|Keywords||Acculturation, Anatomy, Communication, Cross-Cultural Issues, Deafness, Disability, Disease and Health, History of Medicine, Individuality, Medical Advances, Patient Experience, Society|
In this book Sacks takes the reader into the world of the prelingually deaf, a world in which spoken language is incomprehensible. He describes the visual language, Sign, and considers the development and culture of American Sign Language. Sacks evokes the conflict between those who seek to teach the deaf to communicate via voice and lip-reading and those who affirm Sign, the native culture of the deaf.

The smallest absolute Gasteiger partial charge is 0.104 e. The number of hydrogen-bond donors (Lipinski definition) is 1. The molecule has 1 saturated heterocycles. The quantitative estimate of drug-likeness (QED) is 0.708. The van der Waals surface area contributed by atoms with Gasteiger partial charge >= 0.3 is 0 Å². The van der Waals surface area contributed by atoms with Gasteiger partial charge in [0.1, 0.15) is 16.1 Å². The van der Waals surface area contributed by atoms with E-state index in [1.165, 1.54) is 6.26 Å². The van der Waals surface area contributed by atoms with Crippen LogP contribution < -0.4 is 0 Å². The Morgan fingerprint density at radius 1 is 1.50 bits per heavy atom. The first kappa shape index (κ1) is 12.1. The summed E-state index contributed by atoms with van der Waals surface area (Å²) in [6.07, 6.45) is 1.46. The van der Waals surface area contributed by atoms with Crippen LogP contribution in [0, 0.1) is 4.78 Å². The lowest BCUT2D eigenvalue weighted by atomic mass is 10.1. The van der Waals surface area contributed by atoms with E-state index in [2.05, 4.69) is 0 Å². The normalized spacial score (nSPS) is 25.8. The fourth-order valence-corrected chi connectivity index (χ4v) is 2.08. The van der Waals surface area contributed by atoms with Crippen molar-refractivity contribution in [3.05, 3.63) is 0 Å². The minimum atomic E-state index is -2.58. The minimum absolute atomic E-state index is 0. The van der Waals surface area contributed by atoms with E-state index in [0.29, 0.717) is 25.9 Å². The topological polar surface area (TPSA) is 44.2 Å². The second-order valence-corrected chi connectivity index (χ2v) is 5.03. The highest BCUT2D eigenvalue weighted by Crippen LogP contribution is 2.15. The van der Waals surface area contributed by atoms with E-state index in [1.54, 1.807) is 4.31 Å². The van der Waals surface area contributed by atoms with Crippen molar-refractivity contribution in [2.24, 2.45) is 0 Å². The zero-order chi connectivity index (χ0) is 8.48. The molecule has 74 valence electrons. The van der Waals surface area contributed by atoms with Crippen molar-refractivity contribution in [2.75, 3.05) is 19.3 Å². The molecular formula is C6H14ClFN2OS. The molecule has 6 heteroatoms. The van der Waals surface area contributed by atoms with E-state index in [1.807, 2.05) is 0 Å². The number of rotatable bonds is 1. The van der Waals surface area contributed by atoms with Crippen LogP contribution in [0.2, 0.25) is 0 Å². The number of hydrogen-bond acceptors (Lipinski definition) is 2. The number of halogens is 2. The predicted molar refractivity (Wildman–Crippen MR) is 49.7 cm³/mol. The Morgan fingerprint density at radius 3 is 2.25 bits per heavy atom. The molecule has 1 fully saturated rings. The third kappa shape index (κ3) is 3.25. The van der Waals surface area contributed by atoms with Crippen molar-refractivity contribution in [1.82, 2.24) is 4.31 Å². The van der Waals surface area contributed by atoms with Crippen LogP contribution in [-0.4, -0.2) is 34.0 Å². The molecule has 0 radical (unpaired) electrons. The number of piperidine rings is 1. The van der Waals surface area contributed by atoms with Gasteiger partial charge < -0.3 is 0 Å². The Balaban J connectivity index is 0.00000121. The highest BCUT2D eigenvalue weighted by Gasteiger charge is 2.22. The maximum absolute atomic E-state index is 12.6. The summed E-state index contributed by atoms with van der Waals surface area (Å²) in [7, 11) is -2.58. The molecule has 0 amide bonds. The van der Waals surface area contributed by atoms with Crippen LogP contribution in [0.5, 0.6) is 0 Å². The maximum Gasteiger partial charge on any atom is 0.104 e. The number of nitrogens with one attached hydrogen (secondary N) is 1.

In the latter part of the book, Sacks re-creates the student rebellion at Gallaudet University in 1988 when a "hearing" president was chosen from among three finalists, two of whom were deaf. The back cover summarizes this book as "a provocative meditation on communication, biology, and culture."
|Commentary||Oliver Sacks is one of the great clinical writers of our time. This book covers many facets of prelingual deafness, from neuroanatomy through language development to the contemporary culture of the deaf. It is a brilliant example of the genre Sacks has termed "romantic science." In this case, he considers a whole group of people and their collective narrative, rather than utilizing individual patient narratives, as in The Man Who Mistook His Wife for a Hat (see this database) or Awakenings (see film annotation).|
|Place Published||New York|
|Annotated by||Coulehan, Jack|
|Date of Entry||06/24/94|